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  2. Kimmie

    Noticeable improvement after using for only 3 weeks


    This acne routine is great! I have been using it for only 3 weeks and I am already starting to notice a difference in my complexion. My blemishes have cleared up, my skin feels so soft and its looking brighter. Also, it is so cool that you can use the cleanser as an overnight mask for a deeper clean.

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Scientific Citations

Azelaic Acid Citations:

  • 1. National Center for Biotechnology Information. PubChem Database. Azelaic acid, CID=2266, https://pubchem.ncbi.nlm.nih.gov/compound/Azelaic-acid
  • 2. Khairudin, N., Basri, M., Fard Masoumi, H. R., Samson, S., & Ashari, S. E. (2018). Enhancing the Bioconversion of Azelaic Acid to Its Derivatives by Response Surface Methodology. Molecules (Basel, Switzerland), 23(2), 397. doi:10.3390/molecules23020397
  • 3. Lynn, D. D., Umari, T., Dunnick, C. A., & Dellavalle, R. P. (2016). The epidemiology of acne vulgaris in late adolescence. Adolescent health, medicine and therapeutics, 7, 13–25. doi:10.2147/AHMT.S55832
  • 4. National Institute of Arthritis and Musculoskeletal and Skin Diseases. (2016) Acne. niams.nih.gov/health-topics/acne/advanced
  • 5. Apriani, E. F., Rosana, Y., & Iskandarsyah, I. (2019). Formulation, characterization, and in vitro testing of azelaic acid ethosome-based cream against Propionibacterium acnes for the treatment of acne. Journal of advanced pharmaceutical technology & research, 10(2), 75–80. doi:10.4103/japtr.JAPTR_289_18
  • 6. Fox, L., Csongradi, C., Aucamp, M., du Plessis, J., & Gerber, M. (2016). Treatment Modalities for Acne. Molecules (Basel, Switzerland), 21(8), 1063. doi:10.3390/molecules21081063

Glycerin Citations:

  • 1. Fluhr JW, Darlenski R, Surber C. Glycerol and the skin: holistic approach to its origin and functions. Br J Dermatol. 2008 Jul;159(1):23-34. doi:10.1111/j.1365-2133.2008.08643.x
  • 2. Hara, M., & Verkman, A. S. (2003). Glycerol replacement corrects defective skin hydration, elasticity, and barrier function in aquaporin-3-deficient mice. Proceedings of the National Academy of Sciences of the United States of America, 100(12), 7360–7365. doi:10.1073/pnas.1230416100
  • 3. Chularojanamontri, L., Tuchinda, P., Kulthanan, K., & Pongparit, K. (2014). Moisturizers for Acne: What are their Constituents?. The Journal of clinical and aesthetic dermatology, 7(5), 36–44. ncbi.nlm.nih.gov/pmc/articles/PMC4025519/#B4

HA Citations:

  • 1. Papakonstantinou, E., Roth, M., & Karakiulakis, G. (2012). Hyaluronic acid: A key molecule in skin aging. Dermato-endocrinology, 4(3), 253–258. doi:10.4161/derm.21923
  • 2. John, H. E., & Price, R. D. (2009). Perspectives in the selection of hyaluronic acid fillers for facial wrinkles and aging skin. Patient preference and adherence, 3, 225–230. doi:10.2147/ppa.s3183
  • 3. Jegasothy, S. M., Zabolotniaia, V., & Bielfeldt, S. (2014). Efficacy of a New Topical Nano-hyaluronic Acid in Humans. The Journal of clinical and aesthetic dermatology, 7(3), 27–29. ncbi.nlm.nih.gov/pmc/articles/PMC3970829/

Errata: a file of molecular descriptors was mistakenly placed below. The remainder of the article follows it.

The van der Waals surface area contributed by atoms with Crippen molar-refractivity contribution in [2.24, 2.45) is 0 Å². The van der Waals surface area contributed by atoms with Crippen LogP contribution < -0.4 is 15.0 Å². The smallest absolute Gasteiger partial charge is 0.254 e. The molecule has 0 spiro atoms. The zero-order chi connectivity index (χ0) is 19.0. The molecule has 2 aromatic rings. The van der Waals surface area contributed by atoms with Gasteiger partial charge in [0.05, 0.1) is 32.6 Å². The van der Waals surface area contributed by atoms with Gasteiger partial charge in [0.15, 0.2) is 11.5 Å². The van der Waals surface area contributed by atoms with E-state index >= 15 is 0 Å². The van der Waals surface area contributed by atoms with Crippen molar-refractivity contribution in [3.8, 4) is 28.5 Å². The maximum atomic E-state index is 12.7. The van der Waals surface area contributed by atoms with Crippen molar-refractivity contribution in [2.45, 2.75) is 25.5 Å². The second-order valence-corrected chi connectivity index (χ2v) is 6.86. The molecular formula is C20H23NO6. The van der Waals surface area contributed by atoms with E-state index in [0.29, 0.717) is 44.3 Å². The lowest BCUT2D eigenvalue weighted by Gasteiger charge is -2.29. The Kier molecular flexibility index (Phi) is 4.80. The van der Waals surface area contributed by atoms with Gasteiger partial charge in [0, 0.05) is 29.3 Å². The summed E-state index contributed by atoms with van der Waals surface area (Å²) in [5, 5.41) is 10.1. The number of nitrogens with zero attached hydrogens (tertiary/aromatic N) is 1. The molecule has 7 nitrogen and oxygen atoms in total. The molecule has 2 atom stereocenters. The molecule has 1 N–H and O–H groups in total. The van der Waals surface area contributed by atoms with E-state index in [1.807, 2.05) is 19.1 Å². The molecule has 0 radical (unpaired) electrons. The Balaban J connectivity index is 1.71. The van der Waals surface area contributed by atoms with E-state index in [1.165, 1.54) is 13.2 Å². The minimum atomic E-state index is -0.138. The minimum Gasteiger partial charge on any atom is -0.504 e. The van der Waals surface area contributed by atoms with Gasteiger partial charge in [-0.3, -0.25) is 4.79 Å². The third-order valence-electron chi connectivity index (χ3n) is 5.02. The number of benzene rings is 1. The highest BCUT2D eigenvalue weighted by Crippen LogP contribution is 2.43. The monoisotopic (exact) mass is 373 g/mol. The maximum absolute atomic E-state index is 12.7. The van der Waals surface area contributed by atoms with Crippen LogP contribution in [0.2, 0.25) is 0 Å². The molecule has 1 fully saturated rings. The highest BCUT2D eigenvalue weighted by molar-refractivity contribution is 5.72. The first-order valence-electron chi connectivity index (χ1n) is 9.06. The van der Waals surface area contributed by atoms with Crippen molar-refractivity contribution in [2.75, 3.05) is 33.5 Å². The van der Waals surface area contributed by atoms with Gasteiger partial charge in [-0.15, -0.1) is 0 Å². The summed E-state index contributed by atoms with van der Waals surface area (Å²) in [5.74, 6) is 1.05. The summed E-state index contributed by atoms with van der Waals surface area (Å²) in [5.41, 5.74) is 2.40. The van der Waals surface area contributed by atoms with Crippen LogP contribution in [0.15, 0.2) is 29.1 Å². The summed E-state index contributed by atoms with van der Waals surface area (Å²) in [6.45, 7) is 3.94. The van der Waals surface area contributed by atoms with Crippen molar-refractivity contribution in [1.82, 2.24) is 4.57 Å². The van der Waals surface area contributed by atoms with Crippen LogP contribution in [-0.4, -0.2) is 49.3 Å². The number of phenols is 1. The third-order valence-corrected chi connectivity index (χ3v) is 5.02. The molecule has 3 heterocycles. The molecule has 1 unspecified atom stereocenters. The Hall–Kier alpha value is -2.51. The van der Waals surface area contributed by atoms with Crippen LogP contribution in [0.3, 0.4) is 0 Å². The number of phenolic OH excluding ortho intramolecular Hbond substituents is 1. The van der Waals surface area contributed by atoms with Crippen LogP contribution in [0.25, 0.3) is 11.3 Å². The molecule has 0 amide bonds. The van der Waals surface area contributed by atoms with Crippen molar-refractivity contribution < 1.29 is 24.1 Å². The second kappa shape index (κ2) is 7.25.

• 4. Pavicic T, Gauglitz GG, Lersch P, Schwach-Abdellaoui K, Malle B, Korting HC, Farwick M. Efficacy of cream-based novel formulations of hyaluronic acid of different molecular weights in anti-wrinkle treatment. J Drugs Dermatol. 2011 Sep;10(9):990-1000. ncbi.nlm.nih.gov/pubmed/22052267
  • 5. Draelos ZD. A clinical evaluation of the comparable efficacy of hyaluronic acid-based foam and ceramide-containing emulsion cream in the treatment of mild-to-moderate atopic dermatitis. J Cosmet Dermatol. 2011 Sep;10(3):185-8. doi:10.1111/j.1473-2165.2011.00568.x

Peptide Citations:

  • 1. Alberts B, Johnson A, Lewis J, et al. Molecular Biology of the Cell. 4th edition. New York: Garland Science; 2002. The Shape and Structure of Proteins. Available from: https://www.ncbi.nlm.nih.gov/books/NBK26830/
  • 2. Ganceviciene, R., Liakou, A. I., Theodoridis, A., Makrantonaki, E., & Zouboulis, C. C. (2012). Skin anti-aging strategies. Dermato-endocrinology, 4(3), 308–319. doi:10.4161/derm.22804


  • 1. Gehring W. Nicotinic acid/niacinamide and the skin. J Cosmet Dermatol. 2004 Apr;3(2):88-93. ncbi.nlm.nih.gov/pubmed/17147561
  • 2. Shahmoradi, Z., Iraji, F., Siadat, A. H., & Ghorbaini, A. (2013). Comparison of topical 5% nicotinamid gel versus 2% clindamycin gel in the treatment of the mild-moderate acne vulgaris: A double-blinded randomized clinical trial. Journal of research in medical sciences : the official journal of Isfahan University of Medical Sciences, 18(2), 115–117. ncbi.nlm.nih.gov/pmc/articles/PMC3724370/
  • 3. Levin, J., & Momin, S. B. (2010). How much do we really know about our favorite cosmeceutical ingredients?. The Journal of clinical and aesthetic dermatology, 3(2), 22–41. ncbi.nlm.nih.gov/pmc/articles/PMC2921764/
  • 4. Bains P, Kaur M, Kaur J, Sharma S. Nicotinamide: Mechanism of action and indications in dermatology. Indian J Dermatol Venereol Leprol [serial online] 2018 [cited 2019 Nov 18];84:234-7. Available from: http://www.ijdvl.com/text.asp?2018/84/2/234/224781
  • 5. Fox, L., Csongradi, C., Aucamp, M., du Plessis, J., & Gerber, M. (2016). Treatment Modalities for Acne. Molecules (Basel, Switzerland), 21(8), 1063. doi:10.3390/molecules21081063